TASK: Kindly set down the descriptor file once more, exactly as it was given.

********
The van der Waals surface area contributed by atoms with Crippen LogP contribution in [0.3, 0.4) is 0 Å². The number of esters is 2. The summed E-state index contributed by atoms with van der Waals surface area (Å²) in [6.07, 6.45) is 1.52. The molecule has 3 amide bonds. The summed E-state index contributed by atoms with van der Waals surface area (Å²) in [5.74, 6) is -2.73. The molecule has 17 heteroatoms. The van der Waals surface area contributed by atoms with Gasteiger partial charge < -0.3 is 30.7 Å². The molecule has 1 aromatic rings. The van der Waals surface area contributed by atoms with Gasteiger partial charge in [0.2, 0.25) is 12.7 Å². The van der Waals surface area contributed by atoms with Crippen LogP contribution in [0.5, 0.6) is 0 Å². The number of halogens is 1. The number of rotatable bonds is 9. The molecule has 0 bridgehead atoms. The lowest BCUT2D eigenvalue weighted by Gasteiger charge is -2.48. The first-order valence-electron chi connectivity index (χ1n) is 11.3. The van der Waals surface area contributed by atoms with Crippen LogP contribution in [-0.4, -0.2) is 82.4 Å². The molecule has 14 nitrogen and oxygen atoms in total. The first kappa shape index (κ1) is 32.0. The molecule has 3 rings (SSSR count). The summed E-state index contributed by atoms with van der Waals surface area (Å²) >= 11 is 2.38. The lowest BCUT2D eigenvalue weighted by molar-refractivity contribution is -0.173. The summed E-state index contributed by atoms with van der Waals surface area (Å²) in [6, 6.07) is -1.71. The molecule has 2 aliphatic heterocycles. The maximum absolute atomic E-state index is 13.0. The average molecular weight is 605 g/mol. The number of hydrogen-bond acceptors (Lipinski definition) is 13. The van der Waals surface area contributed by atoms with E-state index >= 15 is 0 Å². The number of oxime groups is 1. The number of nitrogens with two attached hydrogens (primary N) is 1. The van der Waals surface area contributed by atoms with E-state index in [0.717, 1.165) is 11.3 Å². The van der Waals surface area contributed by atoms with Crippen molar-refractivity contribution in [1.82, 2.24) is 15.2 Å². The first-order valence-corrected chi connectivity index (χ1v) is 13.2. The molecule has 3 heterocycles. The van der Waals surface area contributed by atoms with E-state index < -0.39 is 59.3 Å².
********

The van der Waals surface area contributed by atoms with Crippen LogP contribution in [0.3, 0.4) is 0 Å². The number of esters is 2. The summed E-state index contributed by atoms with van der Waals surface area (Å²) in [6.07, 6.45) is 1.52. The molecule has 3 amide bonds. The summed E-state index contributed by atoms with van der Waals surface area (Å²) in [5.74, 6) is -2.73. The molecule has 17 heteroatoms. The van der Waals surface area contributed by atoms with Gasteiger partial charge < -0.3 is 30.7 Å². The molecule has 1 aromatic rings. The van der Waals surface area contributed by atoms with Gasteiger partial charge in [0.2, 0.25) is 12.7 Å². The van der Waals surface area contributed by atoms with Crippen LogP contribution in [0.5, 0.6) is 0 Å². The number of halogens is 1. The number of rotatable bonds is 9. The molecule has 0 bridgehead atoms. The lowest BCUT2D eigenvalue weighted by Gasteiger charge is -2.48. The first-order valence-electron chi connectivity index (χ1n) is 11.3. The van der Waals surface area contributed by atoms with Crippen LogP contribution in [-0.4, -0.2) is 82.4 Å². The molecule has 14 nitrogen and oxygen atoms in total. The first kappa shape index (κ1) is 32.0. The molecule has 3 rings (SSSR count). The summed E-state index contributed by atoms with van der Waals surface area (Å²) >= 11 is 2.38. The lowest BCUT2D eigenvalue weighted by molar-refractivity contribution is -0.173. The summed E-state index contributed by atoms with van der Waals surface area (Å²) in [6, 6.07) is -1.71. The molecule has 2 aliphatic heterocycles. The maximum absolute atomic E-state index is 13.0. The average molecular weight is 605 g/mol. The number of hydrogen-bond acceptors (Lipinski definition) is 13. The van der Waals surface area contributed by atoms with E-state index >= 15 is 0 Å². The number of oxime groups is 1. The number of nitrogens with two attached hydrogens (primary N) is 1. The van der Waals surface area contributed by atoms with E-state index in [0.717, 1.165) is 11.3 Å². The van der Waals surface area contributed by atoms with Crippen molar-refractivity contribution in [1.82, 2.24) is 15.2 Å². The first-order valence-corrected chi connectivity index (χ1v) is 13.2. The molecule has 3 heterocycles. The van der Waals surface area contributed by atoms with E-state index < -0.39 is 59.3 Å².